Scripture: Isaiah 1:18-20

Journal: How do the words willing and obedient strike you today?  What is the relationship between the two?  How well do they describe your life these days?

Reflection: No man receives a word from God without instantly being put to the test by it.  We disobey and then wonder why we don’t go on spiritually. (My Utmost for His Highest by Oswald Chambers)


Closing Prayer:  Lord God, make us willing and obedient this day, that we might eat the fruit of salvation, to the glory of your name.  Amen.

Friday, March 2, 2018


Opening Prayer: Lord God, open my ears to hear you this day.  And cause me to truly listen to what you have to say, even if it is a difficult and challenging thing to hear.  Amen.

Scripture Reading: Ezekiel 3:1-11

Journal: What do you think God wants to say to you today?  Are you willing or unwilling to listen?  Is there something difficult or disruptive that he needs to address within you?  Are you willing to receive it?  Are there places in your life right now where you are hard headed or stubborn hearted?

Reflection: The journey through Lent is a difficult one.  It involves coming face to face with things we would rather not see, and hearing truths we would rather not hear.  It is like someone showing us a picture of ourselves that is exceedingly unflattering; and, unfortunately, there is no delete button to hit so we can wipe it all away.
     I don’t know about you, but I am not usually good at hearing the hard truth about myself.  In fact, I go to great lengths to avoid it, and to try to make sure that no one will be able to uncover it either.  Sometimes I do this by going on offense; spending my time and energy making my case, trying to convince myself and my world that the truth about me is not so ugly after all.  And sometimes I do this by going on defense; trying to avoid or escape or deny the truth by rationalizing, comparing, medicating, or running away into extreme activity or busyness.  One of my “go to” strategies when I have hard, unpleasant truth about myself that I need to face is to race off into my world to manipulate affirmation out of anyone and everyone I meet.  It is pathetic really.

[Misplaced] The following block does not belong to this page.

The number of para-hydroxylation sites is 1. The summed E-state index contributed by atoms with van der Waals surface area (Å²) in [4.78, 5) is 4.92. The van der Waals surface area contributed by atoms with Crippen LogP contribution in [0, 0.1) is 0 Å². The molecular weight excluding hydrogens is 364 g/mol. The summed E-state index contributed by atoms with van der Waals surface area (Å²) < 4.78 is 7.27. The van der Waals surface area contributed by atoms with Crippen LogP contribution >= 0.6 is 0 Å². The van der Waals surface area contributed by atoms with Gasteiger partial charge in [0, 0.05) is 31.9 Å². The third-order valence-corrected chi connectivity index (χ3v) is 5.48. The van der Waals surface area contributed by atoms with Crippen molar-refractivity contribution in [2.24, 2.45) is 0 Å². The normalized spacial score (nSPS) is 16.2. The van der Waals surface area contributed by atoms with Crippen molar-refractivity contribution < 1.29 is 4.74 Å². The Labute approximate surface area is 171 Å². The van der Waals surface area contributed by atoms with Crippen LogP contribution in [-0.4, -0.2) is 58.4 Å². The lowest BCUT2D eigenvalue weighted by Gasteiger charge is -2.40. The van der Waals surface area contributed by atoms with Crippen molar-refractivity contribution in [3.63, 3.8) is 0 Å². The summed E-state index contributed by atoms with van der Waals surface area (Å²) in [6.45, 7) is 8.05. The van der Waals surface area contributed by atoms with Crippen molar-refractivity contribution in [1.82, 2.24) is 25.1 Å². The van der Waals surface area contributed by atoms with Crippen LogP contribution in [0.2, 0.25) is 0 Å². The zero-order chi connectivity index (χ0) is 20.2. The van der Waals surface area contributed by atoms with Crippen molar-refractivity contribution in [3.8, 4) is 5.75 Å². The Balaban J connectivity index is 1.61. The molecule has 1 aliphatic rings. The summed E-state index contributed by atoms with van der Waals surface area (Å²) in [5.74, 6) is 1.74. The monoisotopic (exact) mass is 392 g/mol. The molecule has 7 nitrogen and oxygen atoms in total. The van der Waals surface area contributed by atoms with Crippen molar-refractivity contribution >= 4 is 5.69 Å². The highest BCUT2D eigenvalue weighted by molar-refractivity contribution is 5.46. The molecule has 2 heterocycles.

But God loves us much too much to allow us to get away with that for long.  At some point he comes into our life—or world—and speaks with such clarity that the truth simply becomes unavoidable.  But God’s intent in this process is always love, making us into the people he dreamt for us to be.  Anything less that his creation intent for us will not do.  So he comes and he speaks.  And, if we are wise and courageous, we will listen and heed.  Because the hard things that he might have to say will always lead us to what we most deeply desire—freedom, joy, and peace.  And the very taste of those things will be as sweet as honey in our mouths.  Thanks be to God!


Closing Prayer: You called, you cried, you shattered my deafness.  You sparkled, you blazed, you drove away my blindness.  You shed your fragrance, and I drew in my breath, and I pant for you.  I tasted and now I burn with longing for your peace. ~St. Augustine